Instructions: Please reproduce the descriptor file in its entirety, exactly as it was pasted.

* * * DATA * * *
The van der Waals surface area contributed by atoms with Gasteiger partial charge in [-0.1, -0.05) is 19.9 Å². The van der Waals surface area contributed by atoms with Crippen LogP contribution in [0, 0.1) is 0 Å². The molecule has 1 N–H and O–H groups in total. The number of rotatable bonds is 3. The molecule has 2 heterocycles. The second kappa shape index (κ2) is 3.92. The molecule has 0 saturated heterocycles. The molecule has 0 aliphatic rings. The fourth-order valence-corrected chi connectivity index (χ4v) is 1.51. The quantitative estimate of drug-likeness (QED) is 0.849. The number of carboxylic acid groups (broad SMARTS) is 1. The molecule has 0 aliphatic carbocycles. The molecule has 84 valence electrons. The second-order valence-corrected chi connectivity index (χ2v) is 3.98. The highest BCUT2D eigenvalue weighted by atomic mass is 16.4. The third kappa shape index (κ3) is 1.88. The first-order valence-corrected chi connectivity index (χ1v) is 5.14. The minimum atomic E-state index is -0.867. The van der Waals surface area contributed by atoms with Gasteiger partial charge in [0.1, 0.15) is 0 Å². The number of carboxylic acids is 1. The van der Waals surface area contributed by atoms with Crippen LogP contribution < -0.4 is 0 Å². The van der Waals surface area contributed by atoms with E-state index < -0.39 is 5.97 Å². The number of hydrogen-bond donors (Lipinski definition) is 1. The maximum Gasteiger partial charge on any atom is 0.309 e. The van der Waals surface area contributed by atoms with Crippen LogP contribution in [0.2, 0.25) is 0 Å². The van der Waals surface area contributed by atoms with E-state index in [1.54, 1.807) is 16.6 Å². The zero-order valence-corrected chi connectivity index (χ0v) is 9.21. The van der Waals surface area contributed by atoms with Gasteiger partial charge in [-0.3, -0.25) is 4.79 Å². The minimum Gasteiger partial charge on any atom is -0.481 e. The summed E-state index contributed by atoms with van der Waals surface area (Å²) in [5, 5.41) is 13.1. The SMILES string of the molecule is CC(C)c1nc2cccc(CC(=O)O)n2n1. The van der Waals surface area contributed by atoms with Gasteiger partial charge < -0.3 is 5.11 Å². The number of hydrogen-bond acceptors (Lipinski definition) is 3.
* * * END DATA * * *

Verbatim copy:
The van der Waals surface area contributed by atoms with Gasteiger partial charge in [-0.1, -0.05) is 19.9 Å². The van der Waals surface area contributed by atoms with Crippen LogP contribution in [0, 0.1) is 0 Å². The molecule has 1 N–H and O–H groups in total. The number of rotatable bonds is 3. The molecule has 2 heterocycles. The second kappa shape index (κ2) is 3.92. The molecule has 0 saturated heterocycles. The molecule has 0 aliphatic rings. The fourth-order valence-corrected chi connectivity index (χ4v) is 1.51. The quantitative estimate of drug-likeness (QED) is 0.849. The number of carboxylic acid groups (broad SMARTS) is 1. The molecule has 0 aliphatic carbocycles. The molecule has 84 valence electrons. The second-order valence-corrected chi connectivity index (χ2v) is 3.98. The highest BCUT2D eigenvalue weighted by atomic mass is 16.4. The third kappa shape index (κ3) is 1.88. The first-order valence-corrected chi connectivity index (χ1v) is 5.14. The minimum atomic E-state index is -0.867. The van der Waals surface area contributed by atoms with Gasteiger partial charge in [0.1, 0.15) is 0 Å². The number of carboxylic acids is 1. The van der Waals surface area contributed by atoms with Crippen LogP contribution < -0.4 is 0 Å². The van der Waals surface area contributed by atoms with E-state index < -0.39 is 5.97 Å². The number of hydrogen-bond donors (Lipinski definition) is 1. The maximum Gasteiger partial charge on any atom is 0.309 e. The van der Waals surface area contributed by atoms with Crippen LogP contribution in [0.2, 0.25) is 0 Å². The van der Waals surface area contributed by atoms with E-state index in [1.54, 1.807) is 16.6 Å². The zero-order valence-corrected chi connectivity index (χ0v) is 9.21. The van der Waals surface area contributed by atoms with Gasteiger partial charge in [-0.3, -0.25) is 4.79 Å². The minimum Gasteiger partial charge on any atom is -0.481 e. The summed E-state index contributed by atoms with van der Waals surface area (Å²) in [5, 5.41) is 13.1. The SMILES string of the molecule is CC(C)c1nc2cccc(CC(=O)O)n2n1. The van der Waals surface area contributed by atoms with Gasteiger partial charge < -0.3 is 5.11 Å². The number of hydrogen-bond acceptors (Lipinski definition) is 3.